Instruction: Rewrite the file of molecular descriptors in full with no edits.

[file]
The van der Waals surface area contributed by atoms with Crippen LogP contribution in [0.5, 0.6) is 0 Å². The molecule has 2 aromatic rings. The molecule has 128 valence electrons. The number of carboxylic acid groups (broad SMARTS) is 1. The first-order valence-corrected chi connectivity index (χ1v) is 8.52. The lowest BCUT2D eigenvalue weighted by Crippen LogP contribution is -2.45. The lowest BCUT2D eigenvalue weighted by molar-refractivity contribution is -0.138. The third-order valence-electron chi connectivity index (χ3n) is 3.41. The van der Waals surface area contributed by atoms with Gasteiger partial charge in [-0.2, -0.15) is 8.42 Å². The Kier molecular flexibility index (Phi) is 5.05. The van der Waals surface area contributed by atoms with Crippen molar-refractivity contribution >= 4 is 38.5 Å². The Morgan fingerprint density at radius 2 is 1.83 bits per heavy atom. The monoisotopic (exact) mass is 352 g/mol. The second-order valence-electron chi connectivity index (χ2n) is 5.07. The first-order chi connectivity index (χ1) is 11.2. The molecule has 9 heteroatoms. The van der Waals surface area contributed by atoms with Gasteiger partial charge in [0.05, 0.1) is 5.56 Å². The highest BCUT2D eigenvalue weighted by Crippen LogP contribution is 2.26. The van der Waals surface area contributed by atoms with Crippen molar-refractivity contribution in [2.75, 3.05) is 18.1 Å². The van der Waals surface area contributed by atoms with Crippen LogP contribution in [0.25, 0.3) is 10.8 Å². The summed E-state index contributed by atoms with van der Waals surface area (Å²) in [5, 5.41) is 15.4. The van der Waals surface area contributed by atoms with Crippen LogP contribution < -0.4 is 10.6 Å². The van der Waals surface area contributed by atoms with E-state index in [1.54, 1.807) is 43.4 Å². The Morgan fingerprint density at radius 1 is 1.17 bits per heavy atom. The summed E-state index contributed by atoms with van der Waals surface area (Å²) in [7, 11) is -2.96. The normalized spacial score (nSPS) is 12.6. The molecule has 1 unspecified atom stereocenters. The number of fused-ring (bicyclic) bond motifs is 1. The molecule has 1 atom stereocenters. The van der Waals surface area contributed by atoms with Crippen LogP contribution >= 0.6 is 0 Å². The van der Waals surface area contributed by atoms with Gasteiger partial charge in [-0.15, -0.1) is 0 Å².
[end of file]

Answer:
The van der Waals surface area contributed by atoms with Crippen LogP contribution in [0.5, 0.6) is 0 Å². The molecule has 2 aromatic rings. The molecule has 128 valence electrons. The number of carboxylic acid groups (broad SMARTS) is 1. The first-order valence-corrected chi connectivity index (χ1v) is 8.52. The lowest BCUT2D eigenvalue weighted by Crippen LogP contribution is -2.45. The lowest BCUT2D eigenvalue weighted by molar-refractivity contribution is -0.138. The third-order valence-electron chi connectivity index (χ3n) is 3.41. The van der Waals surface area contributed by atoms with Gasteiger partial charge in [-0.2, -0.15) is 8.42 Å². The Kier molecular flexibility index (Phi) is 5.05. The van der Waals surface area contributed by atoms with Crippen molar-refractivity contribution >= 4 is 38.5 Å². The Morgan fingerprint density at radius 2 is 1.83 bits per heavy atom. The monoisotopic (exact) mass is 352 g/mol. The second-order valence-electron chi connectivity index (χ2n) is 5.07. The first-order chi connectivity index (χ1) is 11.2. The molecule has 9 heteroatoms. The van der Waals surface area contributed by atoms with Gasteiger partial charge in [0.05, 0.1) is 5.56 Å². The highest BCUT2D eigenvalue weighted by Crippen LogP contribution is 2.26. The van der Waals surface area contributed by atoms with Crippen molar-refractivity contribution in [2.75, 3.05) is 18.1 Å². The van der Waals surface area contributed by atoms with Crippen LogP contribution in [0.25, 0.3) is 10.8 Å². The summed E-state index contributed by atoms with van der Waals surface area (Å²) in [5, 5.41) is 15.4. The van der Waals surface area contributed by atoms with Crippen LogP contribution < -0.4 is 10.6 Å². The van der Waals surface area contributed by atoms with E-state index in [1.54, 1.807) is 43.4 Å². The Morgan fingerprint density at radius 1 is 1.17 bits per heavy atom. The summed E-state index contributed by atoms with van der Waals surface area (Å²) in [7, 11) is -2.96. The normalized spacial score (nSPS) is 12.6. The molecule has 1 unspecified atom stereocenters. The number of fused-ring (bicyclic) bond motifs is 1. The molecule has 1 atom stereocenters. The van der Waals surface area contributed by atoms with Crippen LogP contribution >= 0.6 is 0 Å². The van der Waals surface area contributed by atoms with Gasteiger partial charge in [-0.15, -0.1) is 0 Å².